Few diabetics are aware of the potential for kidney complications, study finds

Despite the fact that type 2 diabetes significantly increases the risk of developing kidney problems, a low percentage of patients are aware of the connection and even fewer know how to avoid kidney problems, according to a new study from a team of researchers from UK.

In fact, the University of Bedfordshire researchers wrote in their report, which was published in the Journal of Renal Care, that the first time most diabetic patients become aware that their condition can cause kidney problems is when their doctor tells them that they have kidney disease.

They said that this represents a serious public health concern, as the cost of treating patients who have both type 2 diabetes and kidney disease is extremely high. Furthermore, there are steps that people can take to reduce their risk of these complications.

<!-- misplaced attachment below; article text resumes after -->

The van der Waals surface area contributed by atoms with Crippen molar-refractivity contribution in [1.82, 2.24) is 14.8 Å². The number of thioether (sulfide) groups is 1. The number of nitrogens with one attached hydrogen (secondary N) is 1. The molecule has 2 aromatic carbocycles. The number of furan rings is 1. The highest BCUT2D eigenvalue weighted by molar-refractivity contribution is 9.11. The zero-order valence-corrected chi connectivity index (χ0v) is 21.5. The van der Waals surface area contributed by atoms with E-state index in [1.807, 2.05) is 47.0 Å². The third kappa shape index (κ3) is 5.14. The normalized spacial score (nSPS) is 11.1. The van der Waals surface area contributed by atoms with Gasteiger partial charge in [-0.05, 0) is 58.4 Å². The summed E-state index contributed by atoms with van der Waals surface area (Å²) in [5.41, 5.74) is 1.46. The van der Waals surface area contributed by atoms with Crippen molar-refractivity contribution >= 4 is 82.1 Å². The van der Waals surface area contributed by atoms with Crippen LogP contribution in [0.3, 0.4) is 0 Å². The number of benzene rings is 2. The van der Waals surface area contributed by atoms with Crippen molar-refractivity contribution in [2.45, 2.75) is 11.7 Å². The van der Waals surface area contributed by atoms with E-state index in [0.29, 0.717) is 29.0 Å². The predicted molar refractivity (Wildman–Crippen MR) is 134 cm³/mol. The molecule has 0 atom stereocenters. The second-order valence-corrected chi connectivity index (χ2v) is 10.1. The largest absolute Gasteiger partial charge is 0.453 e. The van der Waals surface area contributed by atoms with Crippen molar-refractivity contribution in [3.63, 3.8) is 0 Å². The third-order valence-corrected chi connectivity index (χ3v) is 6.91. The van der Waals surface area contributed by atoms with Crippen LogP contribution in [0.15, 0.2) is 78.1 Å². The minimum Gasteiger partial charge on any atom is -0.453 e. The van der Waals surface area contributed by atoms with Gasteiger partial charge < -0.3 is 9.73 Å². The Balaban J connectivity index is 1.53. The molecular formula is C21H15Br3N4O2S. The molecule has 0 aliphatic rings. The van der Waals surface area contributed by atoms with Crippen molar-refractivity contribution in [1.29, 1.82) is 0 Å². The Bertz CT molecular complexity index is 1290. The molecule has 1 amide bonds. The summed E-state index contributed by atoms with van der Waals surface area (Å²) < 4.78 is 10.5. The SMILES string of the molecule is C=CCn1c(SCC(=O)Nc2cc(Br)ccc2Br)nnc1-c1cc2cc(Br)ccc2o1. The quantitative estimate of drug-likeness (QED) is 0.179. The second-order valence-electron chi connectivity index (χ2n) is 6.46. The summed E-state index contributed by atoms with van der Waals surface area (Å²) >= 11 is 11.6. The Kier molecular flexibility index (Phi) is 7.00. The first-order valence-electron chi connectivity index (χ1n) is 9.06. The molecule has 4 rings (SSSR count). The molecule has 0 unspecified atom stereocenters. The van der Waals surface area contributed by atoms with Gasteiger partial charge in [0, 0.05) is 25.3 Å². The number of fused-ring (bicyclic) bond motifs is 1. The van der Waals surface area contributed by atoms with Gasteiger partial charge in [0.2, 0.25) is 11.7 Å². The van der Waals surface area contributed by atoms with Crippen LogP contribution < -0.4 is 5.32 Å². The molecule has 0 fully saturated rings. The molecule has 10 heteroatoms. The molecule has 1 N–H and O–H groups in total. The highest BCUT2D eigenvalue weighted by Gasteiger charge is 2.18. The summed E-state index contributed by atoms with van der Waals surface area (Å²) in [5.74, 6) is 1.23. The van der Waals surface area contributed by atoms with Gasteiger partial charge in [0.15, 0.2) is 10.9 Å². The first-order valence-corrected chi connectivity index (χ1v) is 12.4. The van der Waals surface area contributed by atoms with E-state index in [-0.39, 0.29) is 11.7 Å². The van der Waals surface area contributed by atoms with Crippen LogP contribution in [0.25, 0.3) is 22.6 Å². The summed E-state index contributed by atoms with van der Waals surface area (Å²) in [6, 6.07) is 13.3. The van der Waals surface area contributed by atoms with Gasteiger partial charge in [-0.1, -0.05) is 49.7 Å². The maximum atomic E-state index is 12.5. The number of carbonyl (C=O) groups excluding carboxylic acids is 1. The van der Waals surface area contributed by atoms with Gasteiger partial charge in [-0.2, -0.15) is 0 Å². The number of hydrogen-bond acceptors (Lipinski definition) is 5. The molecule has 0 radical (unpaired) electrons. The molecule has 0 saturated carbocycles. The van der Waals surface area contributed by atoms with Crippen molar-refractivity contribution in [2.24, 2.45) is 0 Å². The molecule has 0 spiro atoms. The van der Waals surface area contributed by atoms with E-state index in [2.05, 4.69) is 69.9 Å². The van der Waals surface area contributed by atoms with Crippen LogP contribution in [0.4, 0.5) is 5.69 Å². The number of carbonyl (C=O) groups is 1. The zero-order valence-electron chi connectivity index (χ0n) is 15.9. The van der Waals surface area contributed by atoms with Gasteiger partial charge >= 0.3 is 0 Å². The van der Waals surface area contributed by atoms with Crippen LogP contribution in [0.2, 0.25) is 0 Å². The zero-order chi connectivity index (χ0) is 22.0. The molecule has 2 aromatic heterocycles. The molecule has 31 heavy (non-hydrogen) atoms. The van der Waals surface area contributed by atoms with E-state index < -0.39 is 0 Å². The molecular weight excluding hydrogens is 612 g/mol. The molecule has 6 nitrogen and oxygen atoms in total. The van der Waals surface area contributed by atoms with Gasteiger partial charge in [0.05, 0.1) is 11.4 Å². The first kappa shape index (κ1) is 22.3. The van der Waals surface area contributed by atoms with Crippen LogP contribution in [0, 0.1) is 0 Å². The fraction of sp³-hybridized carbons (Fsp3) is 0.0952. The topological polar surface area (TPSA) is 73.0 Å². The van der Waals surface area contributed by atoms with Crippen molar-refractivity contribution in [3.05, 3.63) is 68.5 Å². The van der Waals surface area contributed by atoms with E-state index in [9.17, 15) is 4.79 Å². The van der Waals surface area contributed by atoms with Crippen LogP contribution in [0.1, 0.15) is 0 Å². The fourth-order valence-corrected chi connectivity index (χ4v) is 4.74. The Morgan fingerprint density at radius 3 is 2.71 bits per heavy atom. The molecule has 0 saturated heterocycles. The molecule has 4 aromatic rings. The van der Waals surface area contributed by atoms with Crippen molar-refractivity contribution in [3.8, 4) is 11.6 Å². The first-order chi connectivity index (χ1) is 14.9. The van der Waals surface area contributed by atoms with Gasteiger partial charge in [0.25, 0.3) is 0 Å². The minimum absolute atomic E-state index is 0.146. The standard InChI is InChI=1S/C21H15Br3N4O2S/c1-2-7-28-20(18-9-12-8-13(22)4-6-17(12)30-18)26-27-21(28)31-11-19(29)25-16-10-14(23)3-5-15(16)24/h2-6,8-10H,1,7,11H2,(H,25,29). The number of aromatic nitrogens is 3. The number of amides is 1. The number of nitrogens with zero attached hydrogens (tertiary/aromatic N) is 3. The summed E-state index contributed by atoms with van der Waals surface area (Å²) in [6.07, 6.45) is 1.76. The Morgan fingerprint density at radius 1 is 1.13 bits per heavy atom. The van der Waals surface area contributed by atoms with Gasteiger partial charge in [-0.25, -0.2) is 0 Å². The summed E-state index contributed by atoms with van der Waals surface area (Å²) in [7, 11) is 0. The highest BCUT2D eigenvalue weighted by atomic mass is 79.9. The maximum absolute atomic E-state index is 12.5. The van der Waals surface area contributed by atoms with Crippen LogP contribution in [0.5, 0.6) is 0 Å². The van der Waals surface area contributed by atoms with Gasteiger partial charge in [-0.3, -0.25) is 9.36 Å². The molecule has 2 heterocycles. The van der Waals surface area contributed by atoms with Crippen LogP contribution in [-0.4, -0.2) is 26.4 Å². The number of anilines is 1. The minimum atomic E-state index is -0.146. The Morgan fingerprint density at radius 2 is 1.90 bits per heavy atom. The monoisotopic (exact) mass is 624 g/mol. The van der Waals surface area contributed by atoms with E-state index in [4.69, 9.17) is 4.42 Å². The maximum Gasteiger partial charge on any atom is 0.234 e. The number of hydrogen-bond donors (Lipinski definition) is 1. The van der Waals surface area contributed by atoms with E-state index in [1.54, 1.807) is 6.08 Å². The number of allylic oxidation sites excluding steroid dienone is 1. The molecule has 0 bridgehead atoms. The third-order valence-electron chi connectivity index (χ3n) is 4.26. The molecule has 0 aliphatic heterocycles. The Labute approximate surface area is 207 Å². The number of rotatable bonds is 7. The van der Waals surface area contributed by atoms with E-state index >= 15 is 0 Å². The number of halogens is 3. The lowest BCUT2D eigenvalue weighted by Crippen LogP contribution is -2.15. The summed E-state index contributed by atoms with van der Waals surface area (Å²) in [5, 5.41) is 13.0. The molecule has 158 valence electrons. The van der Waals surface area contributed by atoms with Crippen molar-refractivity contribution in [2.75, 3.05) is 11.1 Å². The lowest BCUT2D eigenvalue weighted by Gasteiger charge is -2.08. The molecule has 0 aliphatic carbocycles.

For the study, the researchers surveyed 48 patients with type 2 diabetes who had be referred to renal specialists. The survey asked patients about their knowledge of the degree to which diabetes can cause kidney damage.



Across the board, few participants said that they were aware of the connection. In fact, the majority said that it was never mentioned by their doctor that kidney damage could be a possible consequences of diabetes.

The researchers said that their results clearly show a need to raise awareness of the connection between kidney disease and type 2 diabetes.

"Some patients saw their kidney referral as a 'wake-up call' that they needed to manage their diabetes more seriously, while others were concerned about their lack of knowledge about the disease," said Gurch Randhawa, who led the study. "What was clear was that many of the patients we spoke to were much more aware of how diabetes could affect their eyes and feet than their kidneys."
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